That’s a possibility. In a recently published study of this issue, researchers at the University of California, San Francisco investigated how excessive TV screen time might affect the brain by following more than 3,000 young adults for 25 years. Every 5 years the investigators asked the study participants how much television they watched and periodically questioned them about their exercise habits. When the participants joined the study, all were between the ages of 18 and 30. At the end of the 25 years, when most were in their 40s or 50s, they took three tests designed to evaluate information processing, verbal memory and executive function, the skills that help us plan, organize and solve problems. Results showed that those who watched 3 hours or more of television daily and performed little exercise were twice as likely to score poorly on the tests as those who watched less TV and were more physically active.
While that’s not a good outcome, the study didn’t determine whether the poor results were due to inactivity or too much time watching television. And because the researchers hadn’t been able to test the participants’ cognitive function when they were young, we don’t know for sure what influence their baseline scores might have on the test results.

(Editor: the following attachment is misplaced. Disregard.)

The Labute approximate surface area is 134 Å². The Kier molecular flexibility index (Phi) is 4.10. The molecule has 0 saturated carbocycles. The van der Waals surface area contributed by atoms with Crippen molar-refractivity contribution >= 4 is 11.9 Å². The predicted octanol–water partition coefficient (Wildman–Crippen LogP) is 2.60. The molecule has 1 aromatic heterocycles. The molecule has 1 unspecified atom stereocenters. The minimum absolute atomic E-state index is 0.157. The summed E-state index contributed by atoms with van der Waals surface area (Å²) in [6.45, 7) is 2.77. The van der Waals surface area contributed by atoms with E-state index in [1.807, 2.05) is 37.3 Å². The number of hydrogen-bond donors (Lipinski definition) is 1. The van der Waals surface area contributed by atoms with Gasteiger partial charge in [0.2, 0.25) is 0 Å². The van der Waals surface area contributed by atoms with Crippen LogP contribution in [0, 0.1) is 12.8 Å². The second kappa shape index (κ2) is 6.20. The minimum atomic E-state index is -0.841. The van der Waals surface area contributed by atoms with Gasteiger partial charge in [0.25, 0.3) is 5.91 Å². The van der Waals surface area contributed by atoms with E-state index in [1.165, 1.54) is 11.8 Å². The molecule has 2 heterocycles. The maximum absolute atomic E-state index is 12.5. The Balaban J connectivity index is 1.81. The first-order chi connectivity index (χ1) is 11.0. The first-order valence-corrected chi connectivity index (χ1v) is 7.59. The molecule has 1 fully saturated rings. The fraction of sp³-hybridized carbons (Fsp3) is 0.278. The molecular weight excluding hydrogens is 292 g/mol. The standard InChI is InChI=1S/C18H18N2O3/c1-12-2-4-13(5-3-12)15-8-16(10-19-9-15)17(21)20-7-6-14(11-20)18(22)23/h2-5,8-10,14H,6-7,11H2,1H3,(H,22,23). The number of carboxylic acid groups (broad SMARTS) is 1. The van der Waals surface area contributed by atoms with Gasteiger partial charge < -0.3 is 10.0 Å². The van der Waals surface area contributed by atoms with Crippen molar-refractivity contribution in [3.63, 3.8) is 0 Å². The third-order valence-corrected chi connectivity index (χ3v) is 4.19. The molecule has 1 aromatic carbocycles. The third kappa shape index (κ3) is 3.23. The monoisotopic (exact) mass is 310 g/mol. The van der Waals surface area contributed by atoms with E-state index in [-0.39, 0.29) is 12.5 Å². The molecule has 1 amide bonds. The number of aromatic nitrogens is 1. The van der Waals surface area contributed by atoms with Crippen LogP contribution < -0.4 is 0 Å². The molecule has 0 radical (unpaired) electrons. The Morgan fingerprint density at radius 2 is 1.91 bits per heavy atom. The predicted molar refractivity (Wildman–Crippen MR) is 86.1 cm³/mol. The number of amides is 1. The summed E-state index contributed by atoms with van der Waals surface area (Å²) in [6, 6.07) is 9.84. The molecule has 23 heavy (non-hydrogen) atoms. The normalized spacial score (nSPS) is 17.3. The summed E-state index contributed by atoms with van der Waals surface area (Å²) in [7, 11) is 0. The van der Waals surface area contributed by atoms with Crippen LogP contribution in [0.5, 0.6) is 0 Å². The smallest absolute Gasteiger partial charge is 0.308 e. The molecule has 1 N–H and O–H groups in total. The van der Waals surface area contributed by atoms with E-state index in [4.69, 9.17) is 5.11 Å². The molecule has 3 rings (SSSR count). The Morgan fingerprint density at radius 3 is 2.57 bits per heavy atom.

The study also doesn’t tell us what kind of programs the individual study subjects were watching. While some TV programs can be mind numbing, others can be cognitively stimulating – you actually can learn something from them.
We know from earlier research that exercise is good for the brain and may even protect older people from Alzheimer’s, so it is possible that inactivity was the culprit here. Another study from the University of Texas at Austin, published in 2015, found that people most likely to binge-watch were lonely and depressed, and were attempting to distract themselves from negative feelings. While the cognitive gap between those in the study who watched a lot of television and didn’t get much exercise and those who watched less and exercised more was significant, it wasn’t wide enough to affect daily life. However, the researchers expressed concern about further and more rapid cognitive declines with age among those who did poorly on the tests.
Whatever the effects of television on the brain may be, we already know that being physically active is better for your overall health – and your brain – than spending hours sitting in front of the TV (or anywhere else).
Andrew Weil, M.D.
Tina D. Hoang et al, “Effect of Early Adult Patterns of Physical Activity and Television Viewing on Midlife Cognitive Function.” JAMA Psychiatry, December 02, 2015. doi:10.1001/jamapsychiatry.2015.2468